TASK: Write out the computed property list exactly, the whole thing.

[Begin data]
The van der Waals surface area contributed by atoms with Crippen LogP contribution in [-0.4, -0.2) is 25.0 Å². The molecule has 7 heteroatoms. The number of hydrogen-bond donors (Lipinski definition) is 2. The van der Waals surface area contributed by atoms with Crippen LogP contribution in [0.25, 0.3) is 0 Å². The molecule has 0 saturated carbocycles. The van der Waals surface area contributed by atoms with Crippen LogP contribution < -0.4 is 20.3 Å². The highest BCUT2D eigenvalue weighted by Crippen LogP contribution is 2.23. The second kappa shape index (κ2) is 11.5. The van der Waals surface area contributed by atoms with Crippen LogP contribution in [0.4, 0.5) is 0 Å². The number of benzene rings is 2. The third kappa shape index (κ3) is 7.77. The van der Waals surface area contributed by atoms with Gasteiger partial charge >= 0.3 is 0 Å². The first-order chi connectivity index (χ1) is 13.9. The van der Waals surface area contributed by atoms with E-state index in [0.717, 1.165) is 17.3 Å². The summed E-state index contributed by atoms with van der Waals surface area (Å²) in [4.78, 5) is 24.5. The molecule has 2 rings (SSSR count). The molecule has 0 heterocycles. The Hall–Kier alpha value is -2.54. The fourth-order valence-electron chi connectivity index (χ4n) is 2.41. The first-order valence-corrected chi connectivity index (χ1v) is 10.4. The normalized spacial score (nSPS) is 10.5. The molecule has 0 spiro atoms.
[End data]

The van der Waals surface area contributed by atoms with Crippen LogP contribution in [-0.4, -0.2) is 25.0 Å². The molecule has 7 heteroatoms. The number of hydrogen-bond donors (Lipinski definition) is 2. The van der Waals surface area contributed by atoms with Crippen LogP contribution in [0.25, 0.3) is 0 Å². The molecule has 0 saturated carbocycles. The van der Waals surface area contributed by atoms with Crippen LogP contribution < -0.4 is 20.3 Å². The highest BCUT2D eigenvalue weighted by Crippen LogP contribution is 2.23. The second kappa shape index (κ2) is 11.5. The van der Waals surface area contributed by atoms with Crippen LogP contribution in [0.4, 0.5) is 0 Å². The number of benzene rings is 2. The third kappa shape index (κ3) is 7.77. The van der Waals surface area contributed by atoms with Gasteiger partial charge >= 0.3 is 0 Å². The first-order chi connectivity index (χ1) is 13.9. The van der Waals surface area contributed by atoms with E-state index in [0.717, 1.165) is 17.3 Å². The summed E-state index contributed by atoms with van der Waals surface area (Å²) in [4.78, 5) is 24.5. The molecule has 2 rings (SSSR count). The molecule has 0 heterocycles. The Hall–Kier alpha value is -2.54. The fourth-order valence-electron chi connectivity index (χ4n) is 2.41. The first-order valence-corrected chi connectivity index (χ1v) is 10.4. The normalized spacial score (nSPS) is 10.5. The molecule has 0 spiro atoms.